FM synthesis has been experiencing something of a renaissance lately, largely due to the popularity of soft synths such as Native Instruments' FM8, Primal Audio's FM4 and Digital Suburban's Dexed.
These authentic sounding, feature rich, backwards compatible soft synths have ensured that FM synthesis has stayed relevant for modern day producers. Save for the MOD7 engine in Korg's Kronos and Nord keeping FM alive in their Lead/ Stage models, the big players (and particularly Yamaha) have largely abandoned FM in favour of sample- based synthesis.
It's a real shame, as the only thing really holding back FM synths of old (including the brilliant SY77/99 and FS1R) was the lack of hands-on control. The DX200 module went some way to putting things right but it still required a computer to get the best from it.
Fast forward to today and we have the first new DX with a keyboard since 1988's DX11! This is big news and something folks have been waiting for for a long time, but will it address the key deficiencies of old FM, in particular the lack of hands-on control?
The Reface DX is built into the same high-quality enclosure as the other Reface models. This time though, it's a browny colour like the original DX7 but the similarities stop there - this new DX has more in common with the DX100 and so it features a mini-keyboard (three octaves compared to the DX100's four) and also uses four operators (FM-speak for oscillators).
Despite being one octave shorter than the DX100, the quality of the Reface DX's keybed is much nicer. The mechanism is based on a miniaturised Motif keyboard and you can really feel the difference between the Reface keybeds and other manufacturers' mini-key offerings.
Like the Reface CP, the DX also has velocity, though no aftertouch. One of my favourite parts of the DX100 was that it could be worn as a keytar and thankfully the Reface DX (and other Refaces) can be worn this way too, using the optional Keytar Kit.
The front panel is very clean looking. From left to right we have a pitch lever (also found on the Reface CS) and, similarly, it's a shame there's no dedicated mod wheel, though it responds to modulation commands over MIDI. Next up is the master volume and an octave slider.
Then we hit the unique 'Data Entry' section. One of the achilles heels of the original DX series was the conspicuous lack of real-time, hands-on control over key sound-shaping parameters.
To address this, Yamaha has implemented a clever touch panel with four columns that directly correspond to the four parameters columns showing onscreen (parameters shown depend on the mode/function selected). To change a parameter in real time, you simply tap on a red arrow to move levels up or down, slide your finger over the whole column for bigger/faster parameter changes/sweeps, or tap on a circle for switching functions on and off.
In practice, it works very well - it's intuitive and pretty addictive and it really invites tweaking, taking the headache out of FM programming - rejoice! The only thing missing is a way to control the touch panel's sensitivity, as it takes a few too many finger sweeps to move from 0-127. All things considered though, it works well, plus you can control the key sound-shaping parameters over MIDI via most controllers too.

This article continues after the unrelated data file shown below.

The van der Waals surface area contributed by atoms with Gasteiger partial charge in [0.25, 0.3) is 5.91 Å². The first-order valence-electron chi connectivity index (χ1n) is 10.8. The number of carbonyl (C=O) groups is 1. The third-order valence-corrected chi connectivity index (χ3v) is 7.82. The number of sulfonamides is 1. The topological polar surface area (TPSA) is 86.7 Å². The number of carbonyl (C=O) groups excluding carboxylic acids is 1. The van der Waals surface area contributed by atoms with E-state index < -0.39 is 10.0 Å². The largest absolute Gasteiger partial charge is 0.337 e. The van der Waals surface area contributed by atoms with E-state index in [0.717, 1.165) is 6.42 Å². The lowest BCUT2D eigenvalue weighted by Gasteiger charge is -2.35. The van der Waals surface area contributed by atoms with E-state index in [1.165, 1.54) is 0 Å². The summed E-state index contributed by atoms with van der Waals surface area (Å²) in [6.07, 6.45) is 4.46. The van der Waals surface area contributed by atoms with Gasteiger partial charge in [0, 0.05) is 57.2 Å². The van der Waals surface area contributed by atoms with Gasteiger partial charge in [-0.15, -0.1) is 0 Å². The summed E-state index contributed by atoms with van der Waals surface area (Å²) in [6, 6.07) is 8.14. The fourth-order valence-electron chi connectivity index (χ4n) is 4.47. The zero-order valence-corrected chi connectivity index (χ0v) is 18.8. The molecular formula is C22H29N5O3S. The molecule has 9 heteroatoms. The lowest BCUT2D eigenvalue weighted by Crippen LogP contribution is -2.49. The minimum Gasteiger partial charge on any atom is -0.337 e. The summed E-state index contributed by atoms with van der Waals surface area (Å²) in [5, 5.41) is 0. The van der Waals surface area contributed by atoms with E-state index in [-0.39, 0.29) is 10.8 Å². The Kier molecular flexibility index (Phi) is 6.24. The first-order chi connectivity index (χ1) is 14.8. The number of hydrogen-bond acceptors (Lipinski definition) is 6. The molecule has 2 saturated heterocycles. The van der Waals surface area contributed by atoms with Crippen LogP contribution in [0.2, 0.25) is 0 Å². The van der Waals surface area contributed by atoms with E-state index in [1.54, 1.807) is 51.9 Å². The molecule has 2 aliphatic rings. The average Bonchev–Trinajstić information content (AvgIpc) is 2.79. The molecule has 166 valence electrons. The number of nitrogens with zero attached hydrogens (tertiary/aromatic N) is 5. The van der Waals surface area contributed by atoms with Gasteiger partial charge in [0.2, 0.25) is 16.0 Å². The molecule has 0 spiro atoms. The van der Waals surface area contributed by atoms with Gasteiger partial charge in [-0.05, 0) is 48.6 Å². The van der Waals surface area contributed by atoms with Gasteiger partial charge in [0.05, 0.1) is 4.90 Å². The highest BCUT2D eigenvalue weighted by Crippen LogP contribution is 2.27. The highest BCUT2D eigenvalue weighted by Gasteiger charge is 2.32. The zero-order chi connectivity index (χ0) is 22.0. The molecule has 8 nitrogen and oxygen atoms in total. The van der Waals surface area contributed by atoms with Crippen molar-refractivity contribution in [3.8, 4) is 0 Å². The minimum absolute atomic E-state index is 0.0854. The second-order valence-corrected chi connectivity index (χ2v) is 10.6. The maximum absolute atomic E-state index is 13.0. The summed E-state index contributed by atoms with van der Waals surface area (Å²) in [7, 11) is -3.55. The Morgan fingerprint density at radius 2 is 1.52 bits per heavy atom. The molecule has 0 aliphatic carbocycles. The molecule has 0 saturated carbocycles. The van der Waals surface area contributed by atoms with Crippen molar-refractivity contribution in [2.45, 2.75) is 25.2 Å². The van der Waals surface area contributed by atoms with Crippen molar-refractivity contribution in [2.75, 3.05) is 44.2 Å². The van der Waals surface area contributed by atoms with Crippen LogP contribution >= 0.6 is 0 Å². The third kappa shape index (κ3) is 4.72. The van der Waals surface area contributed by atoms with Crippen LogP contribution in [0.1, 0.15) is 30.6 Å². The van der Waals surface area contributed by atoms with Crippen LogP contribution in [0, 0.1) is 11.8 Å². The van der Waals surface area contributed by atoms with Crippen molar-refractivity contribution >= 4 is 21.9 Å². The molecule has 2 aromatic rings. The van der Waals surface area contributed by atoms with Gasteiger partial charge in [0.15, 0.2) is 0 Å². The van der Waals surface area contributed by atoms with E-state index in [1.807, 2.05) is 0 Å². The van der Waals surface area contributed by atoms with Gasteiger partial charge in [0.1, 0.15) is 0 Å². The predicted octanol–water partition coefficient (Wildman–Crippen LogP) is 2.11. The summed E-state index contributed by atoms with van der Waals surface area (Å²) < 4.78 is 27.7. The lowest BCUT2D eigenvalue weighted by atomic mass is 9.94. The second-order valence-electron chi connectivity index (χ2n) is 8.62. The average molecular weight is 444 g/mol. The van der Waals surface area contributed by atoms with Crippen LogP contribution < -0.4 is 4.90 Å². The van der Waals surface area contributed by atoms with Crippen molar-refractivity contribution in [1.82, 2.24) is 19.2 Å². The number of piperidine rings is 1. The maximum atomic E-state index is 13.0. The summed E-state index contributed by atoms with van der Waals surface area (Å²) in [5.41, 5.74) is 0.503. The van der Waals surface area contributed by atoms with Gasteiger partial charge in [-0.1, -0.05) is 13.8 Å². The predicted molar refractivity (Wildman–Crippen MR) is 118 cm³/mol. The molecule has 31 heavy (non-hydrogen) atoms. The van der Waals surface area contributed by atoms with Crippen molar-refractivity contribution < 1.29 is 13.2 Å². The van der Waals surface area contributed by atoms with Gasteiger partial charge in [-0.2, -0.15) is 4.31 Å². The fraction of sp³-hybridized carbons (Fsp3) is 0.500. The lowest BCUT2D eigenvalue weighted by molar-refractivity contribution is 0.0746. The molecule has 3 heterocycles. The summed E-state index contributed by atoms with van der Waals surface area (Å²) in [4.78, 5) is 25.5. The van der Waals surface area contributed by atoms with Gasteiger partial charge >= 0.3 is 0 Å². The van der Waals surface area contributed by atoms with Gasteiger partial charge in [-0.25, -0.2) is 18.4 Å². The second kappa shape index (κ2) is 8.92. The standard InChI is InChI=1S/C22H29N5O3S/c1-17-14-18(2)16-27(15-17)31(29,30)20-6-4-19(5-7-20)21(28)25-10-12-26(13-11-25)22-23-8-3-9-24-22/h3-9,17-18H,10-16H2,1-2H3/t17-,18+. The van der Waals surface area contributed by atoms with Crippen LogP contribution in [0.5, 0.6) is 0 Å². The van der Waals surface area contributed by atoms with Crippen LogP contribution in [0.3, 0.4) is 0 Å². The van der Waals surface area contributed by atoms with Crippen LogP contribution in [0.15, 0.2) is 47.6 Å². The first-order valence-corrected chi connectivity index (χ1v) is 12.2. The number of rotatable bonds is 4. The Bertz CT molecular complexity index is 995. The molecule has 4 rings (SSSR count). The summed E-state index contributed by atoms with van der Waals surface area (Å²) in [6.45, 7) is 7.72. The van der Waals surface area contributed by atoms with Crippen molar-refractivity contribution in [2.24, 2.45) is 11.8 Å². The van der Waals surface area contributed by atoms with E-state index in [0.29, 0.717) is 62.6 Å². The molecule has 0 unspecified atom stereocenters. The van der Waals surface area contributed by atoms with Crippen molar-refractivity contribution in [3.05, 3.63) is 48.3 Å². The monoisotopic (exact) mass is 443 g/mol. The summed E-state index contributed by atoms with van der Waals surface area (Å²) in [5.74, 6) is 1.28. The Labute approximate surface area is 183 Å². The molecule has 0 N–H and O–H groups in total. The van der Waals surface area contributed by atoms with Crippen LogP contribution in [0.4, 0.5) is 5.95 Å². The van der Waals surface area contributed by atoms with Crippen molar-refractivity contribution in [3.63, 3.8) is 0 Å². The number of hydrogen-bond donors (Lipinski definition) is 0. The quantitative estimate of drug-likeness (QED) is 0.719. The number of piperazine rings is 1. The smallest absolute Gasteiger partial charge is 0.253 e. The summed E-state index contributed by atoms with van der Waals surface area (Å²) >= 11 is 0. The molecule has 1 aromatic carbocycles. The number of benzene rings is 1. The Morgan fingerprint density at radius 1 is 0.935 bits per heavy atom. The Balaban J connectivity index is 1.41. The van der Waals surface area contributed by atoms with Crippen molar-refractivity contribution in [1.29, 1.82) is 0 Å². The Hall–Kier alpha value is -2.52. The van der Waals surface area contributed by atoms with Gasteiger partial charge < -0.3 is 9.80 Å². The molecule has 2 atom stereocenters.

At the heart of the Reface DX is an eight-note polyphonic (with mono mode) four-operator FM engine. Though the DX7 (and SY77) had six-operator implementations, we've always been able to pull great sounds out of my four-operator DX100 but the Reface DX is an improvement in several ways.
Firstly, the sound quality massively surpasses the DX100 with its aliasing and hiss and noise (okay that's part of its charm too) but we often have to gate the DX100 or filter out the tops to make it usable. Instead, we now get pristine FM which sounds wide, rich, full and shiny with no noise.
It reminds us more of our SY77 in terms of sonic quality than the DX100 (which is undoubtedly a great thing) and it can make all those classic DX sounds, though unfortunately there's no backwards compatibility with older models' sounds.
The other big change is we now have continuous feedback on the operators (feedback changes the tone/ character of a basic sine wave). Much like a modern Moog oscillator with a continuously variable waveform, you can now move from square, through sine, to saw continuously which nicely extends the original four-op DX100 engine.
In addition, we can now connect the operators in 12 different ways (algorithms) as opposed to in eight ways on the DX100, allowing lots more tonal variety. In terms of familiar modulation facilities, it's still fairly basic but there's a MIDI syncable LFO with seven waveforms that can be sent to pitch and amp (and applied to all, or individual operators), plus there's a four-stage amp envelope generator and a four-stage pitch envelope generator. We were hoping for a filter too but, alas, no luck!
Above all though, the basic four-op DX is back with a vengeance and having four parameters onscreen at the same time fortweaking in an intuitive way is a huge improvement over the old DXs with their basic data entry sliders/ cryptic-screened interfaces.
There are four banks of eight (writeable) sounds onboard too, which although stingy, is better than the other Refaces. To top things off, there are some impressive effects (unlike the old DXs) and a basic but handy MIDI-looper.
It's genuinely exciting that Yamaha is revisiting FM once again and improving it along the way. Roll on more new DXs!